Springtime Allergies or COVID-19: How to Tell the Difference
For the past year, every sneeze and sniffle has come with the uneasy thought: Do I have COVID-19? What could once be the sign of a simple cold, a more serious flu, or even just a one-off sneeze now raises eyebrows for some. That feeling may be more pronounced as we enter spring and allergy season. For many allergy sufferers, there may be confusion about whether their sneezing, coughing, and headaches are signs of COVID-19 or just normal allergies.
Let’s look at some of the similarities and differences between allergies and COVID-19. Visit the Centers for Disease Control and Prevention for more detailed information. And, of course, if you are worried that you may have COVID-19, contact your physician immediately.
Similarities Between Allergies and COVID-19
One of the first things to think about is whether you suffer from seasonal allergies. While it may seem like common sense, the stress of the pandemic and possible symptoms may have you unusually worried. Seasonal allergies tend to emerge around the same point each year depending on the person.
Both allergies and COVID-19 share symptoms such as:
- shortness of breath
- sore throat
- sinus congestion
Along with these, allergies can also bring on additional sneezing and itchy or watery eyes. COVID-19 has those shared symptoms along with fever and chills, muscle aches, a loss of smell, nausea or vomiting, and diarrhea. These symptoms more resemble the traditional flu and should be a catalyst for you to seek additional medical attention.
Differences Between Allergies and COVID-19
Along with their recurrence, allergy symptoms typically respond well to allergy medications. Allergies can also make people feel itchy, which is something not found with COVID-19. Some patients with allergies may also suffer from asthma. This can cause additional coughing, shortness of breath, and wheezing, which is not a typical sign of the virus.
A warning sign, though, for COVID-19 may be a fever. Allergies typically do not cause a fever, so check your temperature regularly if you do not feel well. If your temperature rises above the standard 98.6 degrees, you may want to get in contact with a medical professional.
Sneezing, Pollen, and an Increase in COVID-19 Cases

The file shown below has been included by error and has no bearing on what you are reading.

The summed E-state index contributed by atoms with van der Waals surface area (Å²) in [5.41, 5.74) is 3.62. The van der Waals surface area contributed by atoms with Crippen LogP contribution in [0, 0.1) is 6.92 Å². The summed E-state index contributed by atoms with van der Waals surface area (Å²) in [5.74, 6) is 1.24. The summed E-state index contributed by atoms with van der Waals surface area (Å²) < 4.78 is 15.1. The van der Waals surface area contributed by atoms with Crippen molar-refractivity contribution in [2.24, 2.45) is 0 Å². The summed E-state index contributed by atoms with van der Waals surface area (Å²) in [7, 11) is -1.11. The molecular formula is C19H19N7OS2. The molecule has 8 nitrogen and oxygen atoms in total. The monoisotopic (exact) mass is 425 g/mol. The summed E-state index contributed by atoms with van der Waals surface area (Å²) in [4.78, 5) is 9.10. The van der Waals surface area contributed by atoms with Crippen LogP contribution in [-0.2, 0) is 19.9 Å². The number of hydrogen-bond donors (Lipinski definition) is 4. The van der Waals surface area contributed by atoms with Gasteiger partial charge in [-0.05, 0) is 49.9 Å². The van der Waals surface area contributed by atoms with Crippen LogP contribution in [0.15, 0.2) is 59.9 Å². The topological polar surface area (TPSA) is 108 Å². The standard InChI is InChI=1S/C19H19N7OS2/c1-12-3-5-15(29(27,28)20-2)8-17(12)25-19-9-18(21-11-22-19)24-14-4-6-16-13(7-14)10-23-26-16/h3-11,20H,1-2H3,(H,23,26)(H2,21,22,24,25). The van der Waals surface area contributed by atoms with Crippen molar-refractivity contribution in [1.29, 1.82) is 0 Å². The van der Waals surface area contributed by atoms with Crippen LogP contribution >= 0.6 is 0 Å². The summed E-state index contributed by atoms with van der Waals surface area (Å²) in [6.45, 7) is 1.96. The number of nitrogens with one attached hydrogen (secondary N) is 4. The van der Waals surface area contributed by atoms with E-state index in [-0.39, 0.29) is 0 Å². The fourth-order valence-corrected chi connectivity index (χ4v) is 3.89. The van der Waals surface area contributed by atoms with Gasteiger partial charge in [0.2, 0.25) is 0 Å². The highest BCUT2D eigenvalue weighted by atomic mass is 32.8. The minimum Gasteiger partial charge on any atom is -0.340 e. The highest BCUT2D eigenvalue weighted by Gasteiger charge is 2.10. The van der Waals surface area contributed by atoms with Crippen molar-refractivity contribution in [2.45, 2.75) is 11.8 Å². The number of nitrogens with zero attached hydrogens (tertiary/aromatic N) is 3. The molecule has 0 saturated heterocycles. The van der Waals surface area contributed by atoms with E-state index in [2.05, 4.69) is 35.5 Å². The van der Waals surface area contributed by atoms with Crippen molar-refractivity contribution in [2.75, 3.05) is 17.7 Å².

While many factors contribute to the spread of COVID-19, a study released earlier this month showed an increase in coronavirus infections in areas that saw a spike in pollen. Researchers learned that COVID-19 transmissions increased in areas around the world—the study, which was published in Proceedings of the National Academy of Sciences, used data on pollen concentrations from 31 countries across 5 continents—and saw an up to 30 percent increase.
The researchers stressed the virus does not spread specifically from the pollen. While they did not give a firm conclusion as to why there was an increase, one theory argues that allergy season simply causes people to sneeze and cough more.
“When you’re sneezing and coughing, you’re spreading more bodily fluids around,” said study co-author Dr. Leonard Bielory, an allergy specialist at Rutgers University. “If someone is infected with COVID-19 and is sneezing and coughing, that may cause others around them to become infected, too.”
It was also mentioned that some allergies can tax a person’s immune system, making them more susceptible to colds and other viruses. The body has to work harder to counterbalance the effects negative effects of the allergy. This does not mean people concerned with contracting COVID-19 should avoid the outdoors during allergy season, but simply continue following mask guidelines, washing hands, and social distancing.
For some allergy sufferers, the wearing of face masks may help ease symptoms. Masks can help block some of the pollen from entering a person’s airway, helping to lessen some of the negative effects.
This can still be a scary time. Until you’ve received the full COVID-19 vaccine, you may still be worried about contracting the disease. While seasonal allergies may bring some initial fear, take a close look at your symptoms, act with caution, and if you are worried, call your doctor.
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